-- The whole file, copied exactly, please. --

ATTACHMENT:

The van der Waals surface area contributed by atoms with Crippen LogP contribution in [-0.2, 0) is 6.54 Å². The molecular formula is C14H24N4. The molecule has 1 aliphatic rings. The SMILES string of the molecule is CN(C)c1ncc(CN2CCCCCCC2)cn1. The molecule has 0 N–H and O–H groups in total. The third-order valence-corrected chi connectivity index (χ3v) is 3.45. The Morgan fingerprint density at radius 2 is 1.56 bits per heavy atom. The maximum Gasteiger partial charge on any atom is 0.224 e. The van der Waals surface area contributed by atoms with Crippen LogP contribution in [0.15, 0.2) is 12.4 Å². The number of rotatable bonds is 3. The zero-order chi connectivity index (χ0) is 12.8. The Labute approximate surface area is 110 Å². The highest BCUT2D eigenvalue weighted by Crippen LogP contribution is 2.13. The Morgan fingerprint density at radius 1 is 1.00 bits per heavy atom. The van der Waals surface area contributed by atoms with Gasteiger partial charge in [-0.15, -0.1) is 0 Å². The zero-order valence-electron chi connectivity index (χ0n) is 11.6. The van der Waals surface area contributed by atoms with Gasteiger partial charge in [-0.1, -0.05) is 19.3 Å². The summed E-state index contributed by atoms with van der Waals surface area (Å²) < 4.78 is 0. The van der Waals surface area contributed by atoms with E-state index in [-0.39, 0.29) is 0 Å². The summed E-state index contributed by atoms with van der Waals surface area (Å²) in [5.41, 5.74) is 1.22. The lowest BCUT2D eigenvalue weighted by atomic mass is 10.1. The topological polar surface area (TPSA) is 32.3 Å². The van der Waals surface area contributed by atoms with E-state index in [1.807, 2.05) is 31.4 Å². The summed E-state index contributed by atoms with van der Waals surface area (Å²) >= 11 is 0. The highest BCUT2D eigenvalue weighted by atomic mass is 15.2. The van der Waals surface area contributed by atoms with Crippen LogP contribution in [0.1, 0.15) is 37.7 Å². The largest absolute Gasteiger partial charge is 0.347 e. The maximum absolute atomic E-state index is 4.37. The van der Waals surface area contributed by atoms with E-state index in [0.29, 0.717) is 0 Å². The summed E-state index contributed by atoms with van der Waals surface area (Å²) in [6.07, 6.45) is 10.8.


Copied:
The van der Waals surface area contributed by atoms with Crippen LogP contribution in [-0.2, 0) is 6.54 Å². The molecular formula is C14H24N4. The molecule has 1 aliphatic rings. The SMILES string of the molecule is CN(C)c1ncc(CN2CCCCCCC2)cn1. The molecule has 0 N–H and O–H groups in total. The third-order valence-corrected chi connectivity index (χ3v) is 3.45. The Morgan fingerprint density at radius 2 is 1.56 bits per heavy atom. The maximum Gasteiger partial charge on any atom is 0.224 e. The van der Waals surface area contributed by atoms with Crippen LogP contribution in [0.15, 0.2) is 12.4 Å². The number of rotatable bonds is 3. The zero-order chi connectivity index (χ0) is 12.8. The Labute approximate surface area is 110 Å². The highest BCUT2D eigenvalue weighted by Crippen LogP contribution is 2.13. The Morgan fingerprint density at radius 1 is 1.00 bits per heavy atom. The van der Waals surface area contributed by atoms with Gasteiger partial charge in [-0.15, -0.1) is 0 Å². The zero-order valence-electron chi connectivity index (χ0n) is 11.6. The van der Waals surface area contributed by atoms with Gasteiger partial charge in [-0.1, -0.05) is 19.3 Å². The summed E-state index contributed by atoms with van der Waals surface area (Å²) < 4.78 is 0. The van der Waals surface area contributed by atoms with E-state index in [-0.39, 0.29) is 0 Å². The summed E-state index contributed by atoms with van der Waals surface area (Å²) in [5.41, 5.74) is 1.22. The lowest BCUT2D eigenvalue weighted by atomic mass is 10.1. The topological polar surface area (TPSA) is 32.3 Å². The van der Waals surface area contributed by atoms with E-state index in [1.807, 2.05) is 31.4 Å². The summed E-state index contributed by atoms with van der Waals surface area (Å²) >= 11 is 0. The highest BCUT2D eigenvalue weighted by atomic mass is 15.2. The van der Waals surface area contributed by atoms with Crippen LogP contribution in [0.1, 0.15) is 37.7 Å². The largest absolute Gasteiger partial charge is 0.347 e. The maximum absolute atomic E-state index is 4.37. The van der Waals surface area contributed by atoms with E-state index in [0.29, 0.717) is 0 Å². The summed E-state index contributed by atoms with van der Waals surface area (Å²) in [6.07, 6.45) is 10.8.